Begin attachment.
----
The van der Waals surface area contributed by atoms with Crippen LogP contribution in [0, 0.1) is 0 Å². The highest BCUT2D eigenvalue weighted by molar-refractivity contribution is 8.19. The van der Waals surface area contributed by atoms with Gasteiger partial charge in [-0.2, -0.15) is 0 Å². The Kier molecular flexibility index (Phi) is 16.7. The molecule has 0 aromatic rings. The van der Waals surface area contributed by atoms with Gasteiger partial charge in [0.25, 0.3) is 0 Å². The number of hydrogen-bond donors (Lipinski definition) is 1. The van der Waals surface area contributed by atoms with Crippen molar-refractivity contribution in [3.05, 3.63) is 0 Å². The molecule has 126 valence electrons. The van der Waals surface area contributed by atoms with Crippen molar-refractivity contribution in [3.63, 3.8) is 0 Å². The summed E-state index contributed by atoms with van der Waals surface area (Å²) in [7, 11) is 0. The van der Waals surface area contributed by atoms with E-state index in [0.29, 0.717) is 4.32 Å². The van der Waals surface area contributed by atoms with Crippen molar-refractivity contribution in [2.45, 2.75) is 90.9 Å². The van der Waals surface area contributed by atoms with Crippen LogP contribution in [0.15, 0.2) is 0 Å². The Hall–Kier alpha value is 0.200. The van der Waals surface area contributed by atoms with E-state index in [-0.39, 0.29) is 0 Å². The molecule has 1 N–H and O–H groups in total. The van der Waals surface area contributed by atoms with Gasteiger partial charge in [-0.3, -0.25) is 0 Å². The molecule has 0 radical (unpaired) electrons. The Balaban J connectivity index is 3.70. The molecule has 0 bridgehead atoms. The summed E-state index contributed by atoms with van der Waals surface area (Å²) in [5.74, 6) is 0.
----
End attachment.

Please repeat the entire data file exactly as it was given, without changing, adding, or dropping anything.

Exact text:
The van der Waals surface area contributed by atoms with Crippen LogP contribution in [0, 0.1) is 0 Å². The highest BCUT2D eigenvalue weighted by molar-refractivity contribution is 8.19. The van der Waals surface area contributed by atoms with Gasteiger partial charge in [-0.2, -0.15) is 0 Å². The Kier molecular flexibility index (Phi) is 16.7. The molecule has 0 aromatic rings. The van der Waals surface area contributed by atoms with Gasteiger partial charge in [0.25, 0.3) is 0 Å². The number of hydrogen-bond donors (Lipinski definition) is 1. The van der Waals surface area contributed by atoms with Crippen molar-refractivity contribution in [3.05, 3.63) is 0 Å². The molecule has 126 valence electrons. The van der Waals surface area contributed by atoms with Crippen molar-refractivity contribution in [3.63, 3.8) is 0 Å². The summed E-state index contributed by atoms with van der Waals surface area (Å²) in [7, 11) is 0. The van der Waals surface area contributed by atoms with E-state index in [0.29, 0.717) is 4.32 Å². The van der Waals surface area contributed by atoms with Crippen molar-refractivity contribution in [2.45, 2.75) is 90.9 Å². The van der Waals surface area contributed by atoms with Crippen LogP contribution in [0.15, 0.2) is 0 Å². The Hall–Kier alpha value is 0.200. The van der Waals surface area contributed by atoms with E-state index in [-0.39, 0.29) is 0 Å². The molecule has 1 N–H and O–H groups in total. The van der Waals surface area contributed by atoms with Gasteiger partial charge in [-0.3, -0.25) is 0 Å². The molecule has 0 radical (unpaired) electrons. The Balaban J connectivity index is 3.70. The molecule has 0 bridgehead atoms. The summed E-state index contributed by atoms with van der Waals surface area (Å²) in [5.74, 6) is 0.